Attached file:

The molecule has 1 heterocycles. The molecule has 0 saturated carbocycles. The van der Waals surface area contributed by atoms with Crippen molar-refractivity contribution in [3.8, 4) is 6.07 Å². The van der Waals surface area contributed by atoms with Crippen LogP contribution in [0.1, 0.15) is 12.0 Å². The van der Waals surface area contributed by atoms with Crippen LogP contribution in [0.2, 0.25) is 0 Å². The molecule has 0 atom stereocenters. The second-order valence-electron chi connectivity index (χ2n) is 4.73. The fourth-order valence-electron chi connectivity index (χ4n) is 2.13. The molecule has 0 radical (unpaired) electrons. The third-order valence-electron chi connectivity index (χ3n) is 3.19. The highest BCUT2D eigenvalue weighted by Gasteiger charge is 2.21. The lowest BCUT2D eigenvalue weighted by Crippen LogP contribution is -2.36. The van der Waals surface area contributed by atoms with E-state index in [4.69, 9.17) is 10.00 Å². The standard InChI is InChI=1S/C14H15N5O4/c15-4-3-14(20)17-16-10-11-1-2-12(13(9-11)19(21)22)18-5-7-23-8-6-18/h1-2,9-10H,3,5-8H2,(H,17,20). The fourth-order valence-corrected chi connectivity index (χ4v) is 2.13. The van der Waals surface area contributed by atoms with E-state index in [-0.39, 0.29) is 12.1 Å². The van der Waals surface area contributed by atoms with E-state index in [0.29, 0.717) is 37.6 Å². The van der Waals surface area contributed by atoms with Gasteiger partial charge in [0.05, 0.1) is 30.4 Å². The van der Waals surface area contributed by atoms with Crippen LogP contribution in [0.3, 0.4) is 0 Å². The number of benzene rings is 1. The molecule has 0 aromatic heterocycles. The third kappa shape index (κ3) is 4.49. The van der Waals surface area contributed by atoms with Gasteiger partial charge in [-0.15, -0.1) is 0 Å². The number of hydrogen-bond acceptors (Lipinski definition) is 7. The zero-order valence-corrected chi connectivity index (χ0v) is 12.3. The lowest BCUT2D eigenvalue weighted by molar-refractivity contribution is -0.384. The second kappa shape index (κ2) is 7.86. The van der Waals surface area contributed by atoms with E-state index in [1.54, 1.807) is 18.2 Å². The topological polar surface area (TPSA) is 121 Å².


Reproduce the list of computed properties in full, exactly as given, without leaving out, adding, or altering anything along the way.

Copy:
The molecule has 1 heterocycles. The molecule has 0 saturated carbocycles. The van der Waals surface area contributed by atoms with Crippen molar-refractivity contribution in [3.8, 4) is 6.07 Å². The van der Waals surface area contributed by atoms with Crippen LogP contribution in [0.1, 0.15) is 12.0 Å². The van der Waals surface area contributed by atoms with Crippen LogP contribution in [0.2, 0.25) is 0 Å². The molecule has 0 atom stereocenters. The second-order valence-electron chi connectivity index (χ2n) is 4.73. The fourth-order valence-electron chi connectivity index (χ4n) is 2.13. The molecule has 0 radical (unpaired) electrons. The third-order valence-electron chi connectivity index (χ3n) is 3.19. The highest BCUT2D eigenvalue weighted by Gasteiger charge is 2.21. The lowest BCUT2D eigenvalue weighted by Crippen LogP contribution is -2.36. The van der Waals surface area contributed by atoms with E-state index in [4.69, 9.17) is 10.00 Å². The standard InChI is InChI=1S/C14H15N5O4/c15-4-3-14(20)17-16-10-11-1-2-12(13(9-11)19(21)22)18-5-7-23-8-6-18/h1-2,9-10H,3,5-8H2,(H,17,20). The fourth-order valence-corrected chi connectivity index (χ4v) is 2.13. The van der Waals surface area contributed by atoms with E-state index in [-0.39, 0.29) is 12.1 Å². The van der Waals surface area contributed by atoms with E-state index in [0.29, 0.717) is 37.6 Å². The van der Waals surface area contributed by atoms with Gasteiger partial charge in [0.05, 0.1) is 30.4 Å². The van der Waals surface area contributed by atoms with Crippen LogP contribution in [0.3, 0.4) is 0 Å². The number of benzene rings is 1. The molecule has 0 aromatic heterocycles. The third kappa shape index (κ3) is 4.49. The van der Waals surface area contributed by atoms with Gasteiger partial charge in [-0.15, -0.1) is 0 Å². The number of hydrogen-bond acceptors (Lipinski definition) is 7. The zero-order valence-corrected chi connectivity index (χ0v) is 12.3. The lowest BCUT2D eigenvalue weighted by molar-refractivity contribution is -0.384. The second kappa shape index (κ2) is 7.86. The van der Waals surface area contributed by atoms with E-state index in [1.54, 1.807) is 18.2 Å². The topological polar surface area (TPSA) is 121 Å².